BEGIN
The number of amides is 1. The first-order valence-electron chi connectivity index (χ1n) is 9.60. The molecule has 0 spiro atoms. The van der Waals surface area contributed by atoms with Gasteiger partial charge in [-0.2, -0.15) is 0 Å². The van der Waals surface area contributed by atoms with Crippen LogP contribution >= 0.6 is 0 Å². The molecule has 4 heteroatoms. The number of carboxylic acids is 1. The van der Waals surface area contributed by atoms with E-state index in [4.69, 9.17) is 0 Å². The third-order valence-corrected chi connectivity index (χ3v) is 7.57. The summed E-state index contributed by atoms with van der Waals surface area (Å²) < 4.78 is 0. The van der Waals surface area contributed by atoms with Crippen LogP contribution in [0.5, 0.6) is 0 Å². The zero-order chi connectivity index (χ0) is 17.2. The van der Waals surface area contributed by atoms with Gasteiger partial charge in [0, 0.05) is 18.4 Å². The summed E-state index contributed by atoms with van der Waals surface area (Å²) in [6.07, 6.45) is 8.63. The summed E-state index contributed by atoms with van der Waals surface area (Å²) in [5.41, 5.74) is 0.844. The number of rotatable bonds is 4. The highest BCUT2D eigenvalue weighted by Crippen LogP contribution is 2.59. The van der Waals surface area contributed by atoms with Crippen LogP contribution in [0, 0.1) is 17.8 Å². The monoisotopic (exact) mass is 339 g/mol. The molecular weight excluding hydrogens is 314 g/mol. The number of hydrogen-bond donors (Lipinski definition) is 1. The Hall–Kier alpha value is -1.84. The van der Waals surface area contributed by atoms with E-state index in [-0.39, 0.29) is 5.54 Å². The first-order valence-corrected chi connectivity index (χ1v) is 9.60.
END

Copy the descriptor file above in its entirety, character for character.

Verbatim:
The number of amides is 1. The first-order valence-electron chi connectivity index (χ1n) is 9.60. The molecule has 0 spiro atoms. The van der Waals surface area contributed by atoms with Gasteiger partial charge in [-0.2, -0.15) is 0 Å². The van der Waals surface area contributed by atoms with Crippen LogP contribution >= 0.6 is 0 Å². The molecule has 4 heteroatoms. The number of carboxylic acids is 1. The van der Waals surface area contributed by atoms with E-state index in [4.69, 9.17) is 0 Å². The third-order valence-corrected chi connectivity index (χ3v) is 7.57. The summed E-state index contributed by atoms with van der Waals surface area (Å²) < 4.78 is 0. The van der Waals surface area contributed by atoms with Crippen LogP contribution in [0.5, 0.6) is 0 Å². The zero-order chi connectivity index (χ0) is 17.2. The van der Waals surface area contributed by atoms with Gasteiger partial charge in [0, 0.05) is 18.4 Å². The summed E-state index contributed by atoms with van der Waals surface area (Å²) in [6.07, 6.45) is 8.63. The summed E-state index contributed by atoms with van der Waals surface area (Å²) in [5.41, 5.74) is 0.844. The number of rotatable bonds is 4. The highest BCUT2D eigenvalue weighted by Crippen LogP contribution is 2.59. The van der Waals surface area contributed by atoms with Crippen LogP contribution in [0, 0.1) is 17.8 Å². The monoisotopic (exact) mass is 339 g/mol. The molecular weight excluding hydrogens is 314 g/mol. The number of hydrogen-bond donors (Lipinski definition) is 1. The Hall–Kier alpha value is -1.84. The van der Waals surface area contributed by atoms with E-state index in [-0.39, 0.29) is 5.54 Å². The first-order valence-corrected chi connectivity index (χ1v) is 9.60.